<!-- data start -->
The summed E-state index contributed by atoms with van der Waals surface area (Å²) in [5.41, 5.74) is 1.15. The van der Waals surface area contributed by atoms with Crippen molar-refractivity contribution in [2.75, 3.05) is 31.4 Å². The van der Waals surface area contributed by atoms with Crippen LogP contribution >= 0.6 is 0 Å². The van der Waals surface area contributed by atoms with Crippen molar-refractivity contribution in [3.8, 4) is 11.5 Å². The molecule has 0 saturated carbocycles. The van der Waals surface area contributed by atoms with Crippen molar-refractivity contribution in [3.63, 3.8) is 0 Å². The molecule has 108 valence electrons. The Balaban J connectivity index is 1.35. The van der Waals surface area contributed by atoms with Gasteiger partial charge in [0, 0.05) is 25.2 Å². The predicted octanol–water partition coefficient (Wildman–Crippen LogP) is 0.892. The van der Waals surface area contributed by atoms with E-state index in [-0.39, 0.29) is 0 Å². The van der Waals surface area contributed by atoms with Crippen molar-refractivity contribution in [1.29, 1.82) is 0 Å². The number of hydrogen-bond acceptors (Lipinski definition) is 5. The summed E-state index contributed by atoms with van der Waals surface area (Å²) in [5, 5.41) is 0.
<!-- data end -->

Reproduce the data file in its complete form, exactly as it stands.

The summed E-state index contributed by atoms with van der Waals surface area (Å²) in [5.41, 5.74) is 1.15. The van der Waals surface area contributed by atoms with Crippen molar-refractivity contribution in [2.75, 3.05) is 31.4 Å². The van der Waals surface area contributed by atoms with Crippen LogP contribution >= 0.6 is 0 Å². The van der Waals surface area contributed by atoms with Crippen molar-refractivity contribution in [3.8, 4) is 11.5 Å². The molecule has 0 saturated carbocycles. The van der Waals surface area contributed by atoms with Crippen molar-refractivity contribution in [3.63, 3.8) is 0 Å². The molecule has 108 valence electrons. The Balaban J connectivity index is 1.35. The van der Waals surface area contributed by atoms with Gasteiger partial charge in [0, 0.05) is 25.2 Å². The predicted octanol–water partition coefficient (Wildman–Crippen LogP) is 0.892. The van der Waals surface area contributed by atoms with E-state index in [-0.39, 0.29) is 0 Å². The van der Waals surface area contributed by atoms with Crippen molar-refractivity contribution in [1.29, 1.82) is 0 Å². The number of hydrogen-bond acceptors (Lipinski definition) is 5. The summed E-state index contributed by atoms with van der Waals surface area (Å²) in [5, 5.41) is 0.